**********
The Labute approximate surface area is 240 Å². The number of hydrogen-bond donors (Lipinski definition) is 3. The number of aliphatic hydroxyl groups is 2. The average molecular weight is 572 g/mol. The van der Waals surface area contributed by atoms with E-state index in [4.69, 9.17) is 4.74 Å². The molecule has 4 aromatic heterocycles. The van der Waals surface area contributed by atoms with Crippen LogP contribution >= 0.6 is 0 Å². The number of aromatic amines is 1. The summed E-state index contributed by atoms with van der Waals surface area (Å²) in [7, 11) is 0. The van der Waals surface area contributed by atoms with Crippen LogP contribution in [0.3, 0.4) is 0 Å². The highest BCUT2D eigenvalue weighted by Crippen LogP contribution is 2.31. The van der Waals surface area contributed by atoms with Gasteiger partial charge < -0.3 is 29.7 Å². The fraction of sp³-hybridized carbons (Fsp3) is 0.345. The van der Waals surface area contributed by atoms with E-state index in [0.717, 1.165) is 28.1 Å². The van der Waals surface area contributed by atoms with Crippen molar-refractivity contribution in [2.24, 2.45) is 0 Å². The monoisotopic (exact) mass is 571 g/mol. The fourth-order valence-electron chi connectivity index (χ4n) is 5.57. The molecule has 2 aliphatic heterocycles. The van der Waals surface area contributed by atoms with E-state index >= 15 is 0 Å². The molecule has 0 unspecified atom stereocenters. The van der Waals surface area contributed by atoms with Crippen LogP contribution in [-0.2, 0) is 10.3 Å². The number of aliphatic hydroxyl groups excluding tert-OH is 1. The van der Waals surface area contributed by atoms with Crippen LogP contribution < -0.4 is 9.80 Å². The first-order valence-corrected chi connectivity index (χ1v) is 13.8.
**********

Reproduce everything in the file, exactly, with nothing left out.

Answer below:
The Labute approximate surface area is 240 Å². The number of hydrogen-bond donors (Lipinski definition) is 3. The number of aliphatic hydroxyl groups is 2. The average molecular weight is 572 g/mol. The van der Waals surface area contributed by atoms with E-state index in [4.69, 9.17) is 4.74 Å². The molecule has 4 aromatic heterocycles. The van der Waals surface area contributed by atoms with Crippen LogP contribution >= 0.6 is 0 Å². The number of aromatic amines is 1. The summed E-state index contributed by atoms with van der Waals surface area (Å²) in [7, 11) is 0. The van der Waals surface area contributed by atoms with Crippen LogP contribution in [0.3, 0.4) is 0 Å². The highest BCUT2D eigenvalue weighted by Crippen LogP contribution is 2.31. The van der Waals surface area contributed by atoms with Gasteiger partial charge < -0.3 is 29.7 Å². The fraction of sp³-hybridized carbons (Fsp3) is 0.345. The van der Waals surface area contributed by atoms with E-state index in [0.717, 1.165) is 28.1 Å². The van der Waals surface area contributed by atoms with Crippen molar-refractivity contribution in [2.24, 2.45) is 0 Å². The monoisotopic (exact) mass is 571 g/mol. The fourth-order valence-electron chi connectivity index (χ4n) is 5.57. The molecule has 2 aliphatic heterocycles. The van der Waals surface area contributed by atoms with E-state index >= 15 is 0 Å². The molecule has 0 unspecified atom stereocenters. The van der Waals surface area contributed by atoms with Crippen LogP contribution in [-0.2, 0) is 10.3 Å². The number of aliphatic hydroxyl groups excluding tert-OH is 1. The van der Waals surface area contributed by atoms with Crippen LogP contribution < -0.4 is 9.80 Å². The first-order valence-corrected chi connectivity index (χ1v) is 13.8.